As Kubernetes co-creator, Brendan Burns, has noted this trend is increasingly being seen as a natural evolution of Kubernetes itself. The CNCF project Flux is built to work seamlessly with these Kubernetes capabilities to provide continuous and progressive delivery based on this declarative strategy. For these capabilities, you’ve probably heard of the popular term, GitOps.
What is Continuous Delivery? In the case of Flux, Continuous Delivery is a deployment mechanism that works with your existing CI tools (so you don’t need to take them out, eg. Jenkins). Flux does its part in the declarative process that we’ve explained by keeping Kubernetes clusters in sync with config sources. When there is new code to deploy, Flux also automates those updates to the config. Importantly, Flux is built from the ground up to use the Kubernetes controller-runtime and Kubernetes’ API extension system so that you know that they can work together reliably.
What is Progressive Delivery? In the case of Flux, this refers to its ability to provide canary and Blue/Green deployments using metrics from Prometheus (another established CNCF project). Flux does this through its subproject, Flagger. Flagger has successful enterprise users today and it shows this evolution of benefits from declarative approaches: from Kubernetes’ declarative capabilities by looking at the config file that declares the state of the cluster, to Helm’s concept of packaging and releasing applications to run on Kubernetes, and to Flux’s automating updates to those configs. Flagger follows these approaches and automates how it shifts traffic from an old deployment to a new one. It takes in Prometheus metrics and automatically decides how to manage its canary or blue/green deployments based on those metrics so that you can be assured that there won’t be any downtime. (Flagger takes metrics from other sources as well such as Datadog, New Relic, etc. See resources links below).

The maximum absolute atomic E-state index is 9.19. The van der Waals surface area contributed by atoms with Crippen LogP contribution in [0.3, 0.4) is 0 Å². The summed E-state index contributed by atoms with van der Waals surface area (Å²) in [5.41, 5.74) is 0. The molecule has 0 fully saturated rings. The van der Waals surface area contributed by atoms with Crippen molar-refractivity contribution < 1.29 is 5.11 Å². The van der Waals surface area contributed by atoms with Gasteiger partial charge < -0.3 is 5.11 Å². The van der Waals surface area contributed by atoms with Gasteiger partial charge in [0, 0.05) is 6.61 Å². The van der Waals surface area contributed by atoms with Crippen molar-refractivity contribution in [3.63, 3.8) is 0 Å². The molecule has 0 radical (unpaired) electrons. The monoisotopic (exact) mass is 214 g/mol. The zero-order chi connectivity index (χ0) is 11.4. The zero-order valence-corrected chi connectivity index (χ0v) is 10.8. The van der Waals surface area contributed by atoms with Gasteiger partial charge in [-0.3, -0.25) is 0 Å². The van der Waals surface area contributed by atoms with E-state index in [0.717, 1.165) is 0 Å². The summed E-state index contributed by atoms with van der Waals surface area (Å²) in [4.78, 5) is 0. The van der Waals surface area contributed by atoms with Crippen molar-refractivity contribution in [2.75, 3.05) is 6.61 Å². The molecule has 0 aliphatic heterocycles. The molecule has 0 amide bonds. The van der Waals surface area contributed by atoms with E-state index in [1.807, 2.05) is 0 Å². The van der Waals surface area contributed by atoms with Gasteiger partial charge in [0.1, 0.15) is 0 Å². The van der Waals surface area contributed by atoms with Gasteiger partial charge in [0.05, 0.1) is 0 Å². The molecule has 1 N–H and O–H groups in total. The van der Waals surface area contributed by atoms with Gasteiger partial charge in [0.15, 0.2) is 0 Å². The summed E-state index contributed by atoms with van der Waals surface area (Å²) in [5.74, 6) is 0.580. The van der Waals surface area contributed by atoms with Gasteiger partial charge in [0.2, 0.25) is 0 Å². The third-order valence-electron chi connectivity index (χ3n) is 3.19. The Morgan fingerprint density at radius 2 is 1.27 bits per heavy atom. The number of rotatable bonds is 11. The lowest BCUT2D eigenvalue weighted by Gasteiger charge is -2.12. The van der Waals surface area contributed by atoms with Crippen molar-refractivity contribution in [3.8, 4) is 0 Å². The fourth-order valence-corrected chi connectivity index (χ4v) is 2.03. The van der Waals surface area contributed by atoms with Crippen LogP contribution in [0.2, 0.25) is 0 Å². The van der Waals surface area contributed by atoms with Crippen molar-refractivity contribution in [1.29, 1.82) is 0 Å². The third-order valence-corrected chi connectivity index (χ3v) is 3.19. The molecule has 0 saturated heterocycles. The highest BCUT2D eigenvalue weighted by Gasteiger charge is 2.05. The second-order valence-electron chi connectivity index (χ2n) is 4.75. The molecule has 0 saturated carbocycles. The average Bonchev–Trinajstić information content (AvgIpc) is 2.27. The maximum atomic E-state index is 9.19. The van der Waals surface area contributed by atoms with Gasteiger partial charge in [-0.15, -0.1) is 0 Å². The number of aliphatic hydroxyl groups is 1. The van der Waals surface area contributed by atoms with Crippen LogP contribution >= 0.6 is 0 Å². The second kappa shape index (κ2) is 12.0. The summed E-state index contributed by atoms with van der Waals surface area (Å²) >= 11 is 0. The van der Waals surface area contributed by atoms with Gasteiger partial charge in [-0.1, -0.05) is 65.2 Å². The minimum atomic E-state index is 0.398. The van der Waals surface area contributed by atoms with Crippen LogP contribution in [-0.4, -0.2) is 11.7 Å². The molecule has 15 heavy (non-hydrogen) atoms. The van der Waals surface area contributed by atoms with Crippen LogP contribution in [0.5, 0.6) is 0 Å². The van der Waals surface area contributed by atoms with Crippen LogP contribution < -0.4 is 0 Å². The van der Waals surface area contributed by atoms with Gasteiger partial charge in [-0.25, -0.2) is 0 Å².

If you’re using imperative tools like kubectl or Helm CLI, you might consider a declarative approach for Helm. Helm is a package manager that helps you manage Kubernetes applications. A declarative approach to Helm means that you can have reliable unattended operations. A declarative approach brings greater reliability to Helm’s CLI if it fails, which can happen especially for dev teams that script their delivery flow with or without Helm. While the Helm CLI allows you to issue imperative commands each step of the way, having a declarative approach adds reliability to know that your cluster can revert to desired state automatically if something goes wrong. Flux helps make this happen by defining how users can declare the desired state of their Helm releases.
The reason that many users recommend using Helm with Flux is that Flux is designed to work natively with Helm’s SDK, making full use of Helm’s Go underlying library used by the CLI. Because of this, Flux integrates with Kubernetes’ core controller runtime to ensure the highest level of automated Helm release and handling consistency.
We know that this might be a big shift in thinking for you or your team. The many communities of professional contributors and maintainers within the CNCF have been dedicated to these projects so that your small steps in this direction can be less risky.
We are here to help and are always in the CNCF slack channel. DM me @tamao or talk to us in the #flux channel.
“object config file”: There’s more info in the Kubernetes docs on helping you to get a firm understanding of the Kubernetes object definitions and configurations.
Brendan Burns on “GitOps as an evolution of Kubernetes.”
Flagger docs for Datadog, New Relic, etc.